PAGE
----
Papa Does Preach: William Hurt delivers the gospel in 'The King.'
'The King' disses the Bible Belt
By Richard von Busack
IN CORPUS CHRISTI, TEXAS, a swabby just out of the Navy materializes. His name is Elvis (Gael García Bernal). He looks up his father, who is now a very respectable man: Pastor David Sandow (William Hurt), who is making as good a living off preaching, just as the Rev. Camden does in 7th Heaven. Elvis' return infuriates the father, but it piques the interest of his daughter, Malerie (Pell James). Not realizing that her own half-brother is seducing her, she falls into Elvis' arms. Her brother, Paul (Paul Dano), a Christian activist and graduating senior, discovers the liaison but is also unaware of the incest behind it. In a moment that's meant to be primal tragedy, Elvis crosses a line from which he cannot retreat.
Having seen director James Marsh's first-rate 1999 docudrama Wisconsin Death Trip, it's easy to call him one of the best and the brightest of the Malickians. Working from an excellent book by Michael Lesy, this English director brought a memorable approach to chronicling the old, weird America. Unfortunately, here he has a script by a true deep-disher, Milo Addica, of Monster's Ball, a writer with a seriously speculative idea of how life in the South is lived. Addica makes sure we take in the brutality of Sandow's longbow hunting (what's he doing going after deer in the summer?).
Hurt, with gun-nut muttonchops, is meant to be a selfish hypocrite; his wife, played by Laura Harring—yes, the Rita Hayworth figure from Mulholland Dr.—is so drab as to be unrecognizable. Toughing out the film's most seriously underwritten part, Harring is reduced to a scene of gardening in a purple negligee. It's one of those "Look at me, damn it" moments that occur in every actress's life. The stereotypes are fixed in a thick amber of symbolism, and The King diminishes in comparison to the Belgian film The Son, with its similar but more likely scenario of the testing of the limits Christian tolerance.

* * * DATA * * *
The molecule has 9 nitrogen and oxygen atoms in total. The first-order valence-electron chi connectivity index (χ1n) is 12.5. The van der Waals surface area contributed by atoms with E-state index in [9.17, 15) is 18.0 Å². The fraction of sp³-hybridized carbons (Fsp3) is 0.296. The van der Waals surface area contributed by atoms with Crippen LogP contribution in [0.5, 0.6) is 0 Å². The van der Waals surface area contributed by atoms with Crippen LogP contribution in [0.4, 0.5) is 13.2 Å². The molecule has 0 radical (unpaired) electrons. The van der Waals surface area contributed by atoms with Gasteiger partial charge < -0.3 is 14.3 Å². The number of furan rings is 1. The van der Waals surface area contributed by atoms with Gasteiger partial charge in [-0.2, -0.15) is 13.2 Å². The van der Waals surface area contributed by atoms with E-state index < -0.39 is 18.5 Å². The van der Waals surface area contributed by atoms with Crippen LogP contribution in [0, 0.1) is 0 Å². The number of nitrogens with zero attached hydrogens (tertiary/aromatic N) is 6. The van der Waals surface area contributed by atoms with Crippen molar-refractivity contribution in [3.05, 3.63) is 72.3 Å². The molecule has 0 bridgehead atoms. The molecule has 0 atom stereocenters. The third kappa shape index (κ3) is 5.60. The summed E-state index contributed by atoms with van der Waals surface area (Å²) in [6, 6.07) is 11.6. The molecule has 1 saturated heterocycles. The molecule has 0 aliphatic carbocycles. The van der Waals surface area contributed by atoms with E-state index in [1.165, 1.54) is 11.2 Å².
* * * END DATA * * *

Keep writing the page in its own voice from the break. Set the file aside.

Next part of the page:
In Marsh's favor, Dano and James look and act like brother and sister. Dano, who was in L.I.E., brings enough out of the old CSNY song "Helplessly Hoping" to make you miss him. He needs all of his charisma to bring some life to a straitlaced role. The King shows sex but lacks its drive: Ms. James is meant to look like a cool vanilla drink in the Gulf Coast heat, but she never really heats up. Even when Bernal's Elvis is giving her head, she seems to be waiting to be cued for a line. She goes along with Elvis until she doesn't, and that's the movie right there.
Imagine a Moroccan-bound, gilt-paged gift edition of the collected works of Jim Thompson, and something like The King comes to mind; a self-conscious pulp-gothic set in Texas, intended for the upper-class trade. The film gives it to the kind of people that art-house audiences hate: God pesterers, deer hunters, Intelligent Design advocates and Texans in general. The camera keeps coasting pass a refinery: "Did you see how ugly that is? Wait, let's look at it again." Berkeley is where I caught the film, a place where they chisel the W's off their computer boards. Even an audience ready to shudder at the cruelty, selfishness and ignorance of the USA shrugged the movie off. After you've seen the nation belabored by experts, this wasn't even a Rolfing.
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